The Jesus Bus

By: Melissa Studdard

Featured art: Children’s Games by Édouard Jean Vuillard

came early, sputtering and spilling
Kumbaya from the windows,
the little punks inside eating a breakfast
of Pop Rocks and candy cigarettes left over from Halloween
and hiding the wrappers in the creases
between seatback and seat. I never sang
but floated instead in my own world of thought.
All you had to do was look at an issue
of National Geographic to know everything
was extraordinary and people’s bones were full of stars.

Cecil, the driver, got his neighbors
to help paint the Jesus bus into a roll of Lifesavers candies—
all bright and vertically striped—green, yellow, red, and orange, 
Lifesaver in perfect white script across a strip of blue. Cecil,
tenderhearted conveyor of children to the terrible glory of New
Light Baptist Church, Cecil, who after nearly hitting a squirrel,
had to pull to the side of the highway to pray. Who could blame him
for not understanding that the grace he sought was already on his bus,
packed into forty-two little sugar-smacking bodies?
And hadn’t I once killed a frog by trying to save it?
Spilled it hard on the sidewalk like the spoils of an egg?
If the sky had ruptured above me, I would have cleaned up the clouds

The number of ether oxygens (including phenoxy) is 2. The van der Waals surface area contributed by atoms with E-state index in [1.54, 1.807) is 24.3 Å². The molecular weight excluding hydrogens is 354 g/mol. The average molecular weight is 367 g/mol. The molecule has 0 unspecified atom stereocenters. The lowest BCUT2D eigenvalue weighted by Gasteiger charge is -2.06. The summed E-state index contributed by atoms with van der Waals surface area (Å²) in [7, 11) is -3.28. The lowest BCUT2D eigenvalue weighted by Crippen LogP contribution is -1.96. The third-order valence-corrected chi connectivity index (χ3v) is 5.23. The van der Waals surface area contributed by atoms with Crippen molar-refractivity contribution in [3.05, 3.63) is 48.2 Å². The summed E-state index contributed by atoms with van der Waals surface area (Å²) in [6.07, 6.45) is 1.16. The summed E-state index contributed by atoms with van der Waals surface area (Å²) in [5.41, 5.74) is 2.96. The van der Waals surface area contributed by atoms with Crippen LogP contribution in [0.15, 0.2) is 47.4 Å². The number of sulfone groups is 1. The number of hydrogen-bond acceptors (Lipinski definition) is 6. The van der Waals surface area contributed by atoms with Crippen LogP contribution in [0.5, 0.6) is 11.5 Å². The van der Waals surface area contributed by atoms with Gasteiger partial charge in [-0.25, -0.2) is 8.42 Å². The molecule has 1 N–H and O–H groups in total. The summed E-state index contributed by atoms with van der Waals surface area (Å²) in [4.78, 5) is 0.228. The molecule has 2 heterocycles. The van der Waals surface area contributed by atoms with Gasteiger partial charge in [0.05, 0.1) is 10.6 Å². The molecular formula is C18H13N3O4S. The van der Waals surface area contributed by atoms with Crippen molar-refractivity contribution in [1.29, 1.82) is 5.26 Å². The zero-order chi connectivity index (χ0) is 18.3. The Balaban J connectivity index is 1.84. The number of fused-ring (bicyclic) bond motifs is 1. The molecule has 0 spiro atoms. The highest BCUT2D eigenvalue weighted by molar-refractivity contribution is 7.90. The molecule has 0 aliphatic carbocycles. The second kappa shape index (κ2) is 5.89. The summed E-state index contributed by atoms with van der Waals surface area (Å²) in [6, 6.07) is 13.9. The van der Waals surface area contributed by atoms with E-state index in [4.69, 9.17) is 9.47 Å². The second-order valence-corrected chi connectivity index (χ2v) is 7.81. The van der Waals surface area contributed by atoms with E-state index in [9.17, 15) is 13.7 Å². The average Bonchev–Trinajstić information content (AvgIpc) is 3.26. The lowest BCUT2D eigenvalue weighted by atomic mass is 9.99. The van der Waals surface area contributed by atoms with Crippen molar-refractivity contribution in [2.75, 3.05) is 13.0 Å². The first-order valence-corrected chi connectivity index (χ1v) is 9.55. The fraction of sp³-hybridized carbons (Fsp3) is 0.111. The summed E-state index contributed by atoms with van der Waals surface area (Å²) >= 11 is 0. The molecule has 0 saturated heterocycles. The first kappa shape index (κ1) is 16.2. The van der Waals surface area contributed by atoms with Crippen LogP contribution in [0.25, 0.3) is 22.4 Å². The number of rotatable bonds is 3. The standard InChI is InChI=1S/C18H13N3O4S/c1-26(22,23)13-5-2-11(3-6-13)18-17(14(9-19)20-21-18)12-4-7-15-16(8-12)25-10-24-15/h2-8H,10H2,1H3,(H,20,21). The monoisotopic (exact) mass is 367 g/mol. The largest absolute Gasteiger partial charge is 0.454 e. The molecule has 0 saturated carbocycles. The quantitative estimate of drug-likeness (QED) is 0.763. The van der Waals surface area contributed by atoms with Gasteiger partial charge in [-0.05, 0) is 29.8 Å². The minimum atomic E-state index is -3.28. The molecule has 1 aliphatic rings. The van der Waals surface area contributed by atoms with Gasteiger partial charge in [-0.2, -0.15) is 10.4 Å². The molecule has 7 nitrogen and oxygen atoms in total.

and apologized for the mess. But the rebel gods kept
hanging around me like Woodstock hippies, so I dared some revival
to happen with the Christ frog. I was six and still
decades away from translating the voices tiptoeing through my mind.
Everywhere I went, I looked for spiderwebs with secret messages.
Maybe there was a pig to save. And when the bus backfired,
I thought I saw an afterlife emerge. Weeks later,
when I awoke screaming the fourth night in a row, I wanted
my parents to tell me it was possible for us to be alive
without hurting each other. I wasn’t dreaming of squirrels
or frogs. Just the Sunday School lesson on wartime and atheism:
how the good of us, when commanded by soldiers,
refused to stomp on a picture of Jesus
and so had their heads chopped off,
how I too should be willing at all costs
to keep my feet clean of my lord.
I was a good girl and learned my lessons well.
From others’ non-Christian necks would grow something
as secular and boring
as heads. But from my neck, an endless field,
and in that field,
congregations upon congregations of daisies—
all of them wearing the sad face of night.


Melissa Studdard is the author of the poetry collection I Ate the Cosmos for Breakfast and the chapbook Like a Bird with a Thousand Wings. Her work has been featured by PBS, NPR, The New York Times, The Guardian, and more. Her awards include the Lucille Medwick Award from the Poetry Society of America, The Penn Review Poetry Prize, and the Tom Howard Prize for Winning Writers. www.melissastuddard.com.

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